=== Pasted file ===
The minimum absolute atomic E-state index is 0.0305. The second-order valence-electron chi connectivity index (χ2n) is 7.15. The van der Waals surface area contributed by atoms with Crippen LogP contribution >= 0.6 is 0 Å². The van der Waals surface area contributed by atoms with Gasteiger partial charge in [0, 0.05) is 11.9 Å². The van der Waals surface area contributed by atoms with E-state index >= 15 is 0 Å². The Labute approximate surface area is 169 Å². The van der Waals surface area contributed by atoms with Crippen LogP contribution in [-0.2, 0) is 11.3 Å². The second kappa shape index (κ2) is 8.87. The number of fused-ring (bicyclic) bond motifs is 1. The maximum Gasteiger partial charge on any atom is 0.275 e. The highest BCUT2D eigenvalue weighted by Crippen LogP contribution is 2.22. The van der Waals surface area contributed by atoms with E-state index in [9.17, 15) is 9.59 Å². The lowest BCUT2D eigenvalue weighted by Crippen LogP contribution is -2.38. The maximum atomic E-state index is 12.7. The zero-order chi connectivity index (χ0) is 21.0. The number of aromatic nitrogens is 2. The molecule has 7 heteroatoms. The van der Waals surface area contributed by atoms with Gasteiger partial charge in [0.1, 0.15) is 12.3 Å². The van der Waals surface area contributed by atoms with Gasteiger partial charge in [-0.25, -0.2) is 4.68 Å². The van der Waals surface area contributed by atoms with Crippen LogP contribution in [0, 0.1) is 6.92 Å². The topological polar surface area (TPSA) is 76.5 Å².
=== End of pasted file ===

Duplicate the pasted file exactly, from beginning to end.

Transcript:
The minimum absolute atomic E-state index is 0.0305. The second-order valence-electron chi connectivity index (χ2n) is 7.15. The van der Waals surface area contributed by atoms with Crippen LogP contribution >= 0.6 is 0 Å². The van der Waals surface area contributed by atoms with Gasteiger partial charge in [0, 0.05) is 11.9 Å². The van der Waals surface area contributed by atoms with E-state index >= 15 is 0 Å². The Labute approximate surface area is 169 Å². The van der Waals surface area contributed by atoms with Crippen LogP contribution in [-0.2, 0) is 11.3 Å². The second kappa shape index (κ2) is 8.87. The number of fused-ring (bicyclic) bond motifs is 1. The maximum Gasteiger partial charge on any atom is 0.275 e. The highest BCUT2D eigenvalue weighted by Crippen LogP contribution is 2.22. The van der Waals surface area contributed by atoms with E-state index in [9.17, 15) is 9.59 Å². The lowest BCUT2D eigenvalue weighted by Crippen LogP contribution is -2.38. The maximum atomic E-state index is 12.7. The zero-order chi connectivity index (χ0) is 21.0. The number of aromatic nitrogens is 2. The molecule has 7 heteroatoms. The van der Waals surface area contributed by atoms with Gasteiger partial charge in [0.1, 0.15) is 12.3 Å². The van der Waals surface area contributed by atoms with Gasteiger partial charge in [-0.25, -0.2) is 4.68 Å². The van der Waals surface area contributed by atoms with Crippen LogP contribution in [0, 0.1) is 6.92 Å². The topological polar surface area (TPSA) is 76.5 Å².